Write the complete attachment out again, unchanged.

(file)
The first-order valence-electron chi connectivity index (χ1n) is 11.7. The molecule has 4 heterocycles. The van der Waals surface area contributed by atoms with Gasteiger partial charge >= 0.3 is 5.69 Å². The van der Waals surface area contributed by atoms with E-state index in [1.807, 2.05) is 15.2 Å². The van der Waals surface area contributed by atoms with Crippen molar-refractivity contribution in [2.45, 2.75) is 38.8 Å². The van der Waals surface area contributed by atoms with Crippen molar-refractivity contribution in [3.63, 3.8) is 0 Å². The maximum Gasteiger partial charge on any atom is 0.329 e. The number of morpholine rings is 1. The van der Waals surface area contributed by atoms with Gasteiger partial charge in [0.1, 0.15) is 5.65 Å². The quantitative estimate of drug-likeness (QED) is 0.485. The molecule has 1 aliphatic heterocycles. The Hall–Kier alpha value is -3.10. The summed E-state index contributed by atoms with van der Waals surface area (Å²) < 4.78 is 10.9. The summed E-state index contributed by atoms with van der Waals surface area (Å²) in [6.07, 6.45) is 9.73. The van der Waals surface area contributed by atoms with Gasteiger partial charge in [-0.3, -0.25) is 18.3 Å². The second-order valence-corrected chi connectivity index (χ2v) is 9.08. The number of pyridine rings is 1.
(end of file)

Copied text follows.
The first-order valence-electron chi connectivity index (χ1n) is 11.7. The molecule has 4 heterocycles. The van der Waals surface area contributed by atoms with Gasteiger partial charge >= 0.3 is 5.69 Å². The van der Waals surface area contributed by atoms with E-state index in [1.807, 2.05) is 15.2 Å². The van der Waals surface area contributed by atoms with Crippen molar-refractivity contribution in [2.45, 2.75) is 38.8 Å². The van der Waals surface area contributed by atoms with Crippen molar-refractivity contribution in [3.63, 3.8) is 0 Å². The maximum Gasteiger partial charge on any atom is 0.329 e. The number of morpholine rings is 1. The van der Waals surface area contributed by atoms with Gasteiger partial charge in [0.1, 0.15) is 5.65 Å². The quantitative estimate of drug-likeness (QED) is 0.485. The molecule has 1 aliphatic heterocycles. The Hall–Kier alpha value is -3.10. The summed E-state index contributed by atoms with van der Waals surface area (Å²) < 4.78 is 10.9. The summed E-state index contributed by atoms with van der Waals surface area (Å²) in [6.07, 6.45) is 9.73. The van der Waals surface area contributed by atoms with Gasteiger partial charge in [-0.3, -0.25) is 18.3 Å². The second-order valence-corrected chi connectivity index (χ2v) is 9.08. The number of pyridine rings is 1.